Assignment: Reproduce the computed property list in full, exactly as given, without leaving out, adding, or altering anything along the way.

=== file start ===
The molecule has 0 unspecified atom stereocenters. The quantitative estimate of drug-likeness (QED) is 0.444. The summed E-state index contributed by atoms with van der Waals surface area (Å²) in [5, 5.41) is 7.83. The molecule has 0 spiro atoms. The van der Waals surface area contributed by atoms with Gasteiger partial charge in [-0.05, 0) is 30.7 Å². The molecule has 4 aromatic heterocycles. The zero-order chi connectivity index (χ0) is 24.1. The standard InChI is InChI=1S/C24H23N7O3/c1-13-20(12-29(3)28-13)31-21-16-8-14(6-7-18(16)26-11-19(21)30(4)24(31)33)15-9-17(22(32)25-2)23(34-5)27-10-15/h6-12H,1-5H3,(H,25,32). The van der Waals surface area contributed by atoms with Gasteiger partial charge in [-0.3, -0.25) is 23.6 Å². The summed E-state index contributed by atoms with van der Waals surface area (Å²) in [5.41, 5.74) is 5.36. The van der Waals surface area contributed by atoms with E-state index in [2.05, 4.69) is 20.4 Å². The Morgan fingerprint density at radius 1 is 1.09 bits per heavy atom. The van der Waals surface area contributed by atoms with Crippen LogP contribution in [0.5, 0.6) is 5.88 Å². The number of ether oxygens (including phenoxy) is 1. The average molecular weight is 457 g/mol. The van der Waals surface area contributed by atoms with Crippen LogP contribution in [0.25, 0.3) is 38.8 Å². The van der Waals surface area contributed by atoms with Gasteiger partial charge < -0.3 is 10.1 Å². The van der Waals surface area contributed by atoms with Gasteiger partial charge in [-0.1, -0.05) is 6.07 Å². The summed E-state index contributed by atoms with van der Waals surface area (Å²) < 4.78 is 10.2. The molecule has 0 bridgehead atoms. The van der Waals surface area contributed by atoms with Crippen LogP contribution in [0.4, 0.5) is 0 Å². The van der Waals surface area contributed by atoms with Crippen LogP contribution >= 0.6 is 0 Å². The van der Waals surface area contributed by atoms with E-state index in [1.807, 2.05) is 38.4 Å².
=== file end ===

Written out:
The molecule has 0 unspecified atom stereocenters. The quantitative estimate of drug-likeness (QED) is 0.444. The summed E-state index contributed by atoms with van der Waals surface area (Å²) in [5, 5.41) is 7.83. The molecule has 0 spiro atoms. The van der Waals surface area contributed by atoms with Gasteiger partial charge in [-0.05, 0) is 30.7 Å². The molecule has 4 aromatic heterocycles. The zero-order chi connectivity index (χ0) is 24.1. The standard InChI is InChI=1S/C24H23N7O3/c1-13-20(12-29(3)28-13)31-21-16-8-14(6-7-18(16)26-11-19(21)30(4)24(31)33)15-9-17(22(32)25-2)23(34-5)27-10-15/h6-12H,1-5H3,(H,25,32). The van der Waals surface area contributed by atoms with Gasteiger partial charge in [-0.3, -0.25) is 23.6 Å². The summed E-state index contributed by atoms with van der Waals surface area (Å²) in [5.41, 5.74) is 5.36. The van der Waals surface area contributed by atoms with E-state index in [2.05, 4.69) is 20.4 Å². The Morgan fingerprint density at radius 1 is 1.09 bits per heavy atom. The van der Waals surface area contributed by atoms with Crippen LogP contribution in [0.5, 0.6) is 5.88 Å². The number of ether oxygens (including phenoxy) is 1. The average molecular weight is 457 g/mol. The van der Waals surface area contributed by atoms with Crippen LogP contribution in [0.25, 0.3) is 38.8 Å². The van der Waals surface area contributed by atoms with Gasteiger partial charge < -0.3 is 10.1 Å². The van der Waals surface area contributed by atoms with Gasteiger partial charge in [-0.1, -0.05) is 6.07 Å². The summed E-state index contributed by atoms with van der Waals surface area (Å²) < 4.78 is 10.2. The molecule has 0 bridgehead atoms. The van der Waals surface area contributed by atoms with Crippen LogP contribution in [0.4, 0.5) is 0 Å². The van der Waals surface area contributed by atoms with Crippen LogP contribution >= 0.6 is 0 Å². The van der Waals surface area contributed by atoms with E-state index in [1.807, 2.05) is 38.4 Å².